Packing up my library

In preparation for an overseas trip, I’ve been packing up my books. As I take them from the shelves, I discover titles I’d long forgotten. The process is nostalgic. Books are like songs: they transport us instantly back in time. They can evoke images, thoughts, feelings gone but still residing somewhere within us.

I flick through The Wonderful Flight to the Mushroom Planet, see the sketchy pictures of the mad scientist, the cobbled-together spaceship, the mushroom planet, and still feel the excitement experienced by my childhood self.

Interestingly, the children’s books I find provide a fairly accurate picture of my current tastes: Rosemary Sutcliff, Alan Garner and too much Tolkien to be healthy. Stories of Vikings, stories set in the Roman Empire. Along with the science fiction, there is plenty of fantasy. A sprinkling of classics and fairytales (sometimes retold for children).

More than anything, childhood books evoke a wonder that only a tiny proportion of adult books can. But I’m careful not to re-read most of them. The adult eye is too critical. It refuses to enter the suspension of disbelief; plot-holes are too easily found; the sets are revealed as jury-rigged with cardboard.

Only later come the political books: Marxist classics, feminist and literary theory. But even here, recapitulations of earlier interests. The literary theory dissolves into criticism of speculative fiction. Much of the political history is about antiquity, such as Geoffrey de Ste Croix’s Class Struggle in the Ancient Greek World.

It seems that I have, over the years, remained mostly consistent: the growth a spreading of interest rather than a restructuring.

If books can evoke wonder and excitement, they can also bring less salutary emotions. I cannot pick up Thomas Mann’s The Magic Mountain without thinking of a particularly unhappy relationship break-up in my early twenties. A single flick through its pages and I’m straight back to that hot summer. The book was a present; I carried it in a bag with me to Sydney, the nectarines in my luggage staining some of its pages a slight orange. I read its opening pages as I realised with shock that the relationship was senselessly disintegrating around me. Days later, I had put The Magic Mountain aside, too unhappy to read.

I’ve never finished it

Other books take me back to political fights, to moments of illness, to people and places that are now gone forever.

Among them are plenty of unread texts. Many were presents. Some are collector’s items. Others I need to read for work.

I perform a terrifying calculation. If I read a book a week for the next forty years, I will have read roughly 2000 books. That’s if I read a book a week. Let’s say it’s a book a fortnight: that’s a thousand books. It doesn’t seem that many, really.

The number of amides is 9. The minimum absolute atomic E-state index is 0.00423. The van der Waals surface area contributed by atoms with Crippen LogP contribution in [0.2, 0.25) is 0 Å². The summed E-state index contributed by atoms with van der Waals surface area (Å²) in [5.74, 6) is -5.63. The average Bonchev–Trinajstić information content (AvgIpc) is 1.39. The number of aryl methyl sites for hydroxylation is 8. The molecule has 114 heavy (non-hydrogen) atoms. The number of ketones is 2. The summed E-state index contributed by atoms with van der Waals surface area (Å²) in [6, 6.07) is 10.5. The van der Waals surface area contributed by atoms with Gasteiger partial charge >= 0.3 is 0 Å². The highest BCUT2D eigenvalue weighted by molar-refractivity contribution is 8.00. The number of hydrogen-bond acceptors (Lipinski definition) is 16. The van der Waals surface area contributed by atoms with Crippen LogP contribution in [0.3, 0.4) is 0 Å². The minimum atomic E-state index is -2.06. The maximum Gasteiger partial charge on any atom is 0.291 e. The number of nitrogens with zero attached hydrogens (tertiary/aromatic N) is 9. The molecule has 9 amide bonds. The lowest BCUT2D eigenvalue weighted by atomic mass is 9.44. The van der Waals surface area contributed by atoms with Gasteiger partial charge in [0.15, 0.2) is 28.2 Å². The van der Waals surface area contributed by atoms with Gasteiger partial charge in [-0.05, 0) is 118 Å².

I’ve become prone to such calculations as I get older. It’s not really healthy. I don’t recommend it. (I know you’re performing them now, though. Best not.)

Books come to represent the slow whittling away of life’s possibilities, the way that the branches of our lives slowly contract, leaving us with fewer and fewer choices. As with closed-off career choices – I will never become a soccer star or a helicopter pilot or a surgeon – books become a measurement of the aging process.

The truth: I will never read all the books I would like to read.

Soon the packing will be complete and I’ll be flying off overseas. Each box is labelled and so becomes a kind of time capsule, a small container of my history. I’ll feel that a part of me has been left behind. There was a time in my early twenties when all I possessed was a suitcase of clothes and a few boxes of books. If you’d asked me to choose between them, I would have chosen the latter.

In the future, fewer people will be able to pack up their libraries. Rather, they’ll place their electronic devices into their soft cases. Can a reading device retain the same anchoring of sentiment? Will the new readers be better off?

But I haven’t made that transition. Each of us is anchored in our historical time, in a way not so different from the way content is anchored to the physical forms of books themselves.

Whatever the case, a new phase of life means acquiring new books. New interests, new authors, new people met and places visited. The future – even if its possibilities are constantly diminishing – is still open. Where there’s life, there are books.

Overland is a not-for-profit magazine with a proud history of supporting writers, and publishing ideas and voices often excluded from other places.

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Rjurik Davidson is a writer, editor and speaker. Rjurik’s novel, The Stars Askew was released in 2016. Rjurik is a former associate editor of Overland magazine. He can be found at and tweets as @rjurikdavidson.

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